could quite easily be a force for destruction like the world has never seen.
Worse yet, the threat of a hecatoncheries (a CR 57 creature with 100 attack
per round that was bred to kill deities) being released could frighten even
the gods of a world. As useful as this chapter is, any DM running a v3.5
game is going to have to decide on a system of DR conversion. In v3, DR was
based on the magical enhancement of a weapon, but v3.5 changed that. The
easiest way to overcome this might be to just assign any DR above +5 as DR/epic,
but this might actually weaken a creature, since some creatures in this book
have DR/+6, while others have higher DR, even up to DR/+12.

The final chapter, chapter 6, is dedicated to providing examples of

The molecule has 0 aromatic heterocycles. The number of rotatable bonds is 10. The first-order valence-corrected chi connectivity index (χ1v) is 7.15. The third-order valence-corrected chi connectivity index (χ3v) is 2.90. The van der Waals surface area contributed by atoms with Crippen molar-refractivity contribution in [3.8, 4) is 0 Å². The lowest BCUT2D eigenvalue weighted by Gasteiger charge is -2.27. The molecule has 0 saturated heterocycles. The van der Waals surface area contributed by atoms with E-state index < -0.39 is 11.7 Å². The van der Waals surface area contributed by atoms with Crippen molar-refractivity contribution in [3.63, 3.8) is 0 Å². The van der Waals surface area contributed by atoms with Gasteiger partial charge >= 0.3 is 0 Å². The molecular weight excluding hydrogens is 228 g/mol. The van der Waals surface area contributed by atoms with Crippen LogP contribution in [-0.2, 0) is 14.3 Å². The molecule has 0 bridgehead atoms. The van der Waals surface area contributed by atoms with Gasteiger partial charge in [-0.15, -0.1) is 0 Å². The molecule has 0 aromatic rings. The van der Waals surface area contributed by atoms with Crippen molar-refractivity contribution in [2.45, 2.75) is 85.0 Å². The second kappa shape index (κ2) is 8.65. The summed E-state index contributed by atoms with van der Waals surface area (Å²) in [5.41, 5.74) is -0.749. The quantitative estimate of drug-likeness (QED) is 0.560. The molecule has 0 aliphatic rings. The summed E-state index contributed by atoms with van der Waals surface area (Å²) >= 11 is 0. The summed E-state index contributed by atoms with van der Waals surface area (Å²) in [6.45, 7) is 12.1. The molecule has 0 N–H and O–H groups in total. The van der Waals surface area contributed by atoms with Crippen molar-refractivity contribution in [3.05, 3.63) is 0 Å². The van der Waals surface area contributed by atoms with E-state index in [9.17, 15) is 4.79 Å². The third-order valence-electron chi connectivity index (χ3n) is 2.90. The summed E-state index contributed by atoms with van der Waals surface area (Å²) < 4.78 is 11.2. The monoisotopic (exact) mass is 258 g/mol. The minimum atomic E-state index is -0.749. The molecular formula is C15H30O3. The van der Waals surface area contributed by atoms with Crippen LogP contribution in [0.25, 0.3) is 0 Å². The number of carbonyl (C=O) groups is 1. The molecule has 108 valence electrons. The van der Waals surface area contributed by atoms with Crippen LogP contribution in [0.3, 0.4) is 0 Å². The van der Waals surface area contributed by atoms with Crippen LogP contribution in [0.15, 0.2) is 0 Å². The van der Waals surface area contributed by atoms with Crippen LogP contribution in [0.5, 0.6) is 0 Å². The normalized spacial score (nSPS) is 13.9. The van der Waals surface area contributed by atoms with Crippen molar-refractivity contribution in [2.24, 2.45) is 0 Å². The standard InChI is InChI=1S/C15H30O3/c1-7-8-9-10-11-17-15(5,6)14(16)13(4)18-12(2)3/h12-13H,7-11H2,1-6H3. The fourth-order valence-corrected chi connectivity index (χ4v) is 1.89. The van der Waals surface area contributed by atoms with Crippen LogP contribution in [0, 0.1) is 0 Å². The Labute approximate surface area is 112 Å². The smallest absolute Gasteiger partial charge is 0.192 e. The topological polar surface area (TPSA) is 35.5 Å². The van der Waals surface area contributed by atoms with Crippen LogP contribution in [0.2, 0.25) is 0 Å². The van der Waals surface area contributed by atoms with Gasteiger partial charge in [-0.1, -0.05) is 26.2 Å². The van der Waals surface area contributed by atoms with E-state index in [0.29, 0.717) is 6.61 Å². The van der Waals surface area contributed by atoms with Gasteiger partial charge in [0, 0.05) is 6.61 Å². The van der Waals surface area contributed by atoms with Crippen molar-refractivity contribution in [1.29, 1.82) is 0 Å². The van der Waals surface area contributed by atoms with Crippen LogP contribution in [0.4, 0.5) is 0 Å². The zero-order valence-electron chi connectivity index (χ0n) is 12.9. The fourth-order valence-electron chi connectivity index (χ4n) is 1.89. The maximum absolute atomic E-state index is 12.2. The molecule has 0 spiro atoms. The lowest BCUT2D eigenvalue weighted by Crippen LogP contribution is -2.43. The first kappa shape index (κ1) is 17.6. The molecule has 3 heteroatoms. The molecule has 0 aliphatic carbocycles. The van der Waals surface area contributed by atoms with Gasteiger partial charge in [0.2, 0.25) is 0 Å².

things that might be found in an epic setting. Several epic organizations
that span the planes are detailed. As well, an entire planar metropolis,
the city of Union, is detailed pretty exhaustively. The most useful part
of this chapter, though, might be the complete adventure that’s included.
This adventure is suitable for PCs of 21st to 23rd-level,
and is designed to advance a group of epic PCs by one level by the end. It
takes the PCs to the Elemental Plane of Fire to search for a missing person
and a major artifact. Afterward, several good seeds for potential epic adventures
are given that the DM can expand upon to create his own epic adventures.

Finally, two appendixes are given that detail popular epic-level characters
from the world of Toril (Forgotten Realms) and Oearth (Greyhawk). I see these
as being less useful for an actual game, but of interest to those who want
to use their favorite characters as a gauge for their own power.

I’m glad I picked Epic Level Handbook back up. The rules aren’t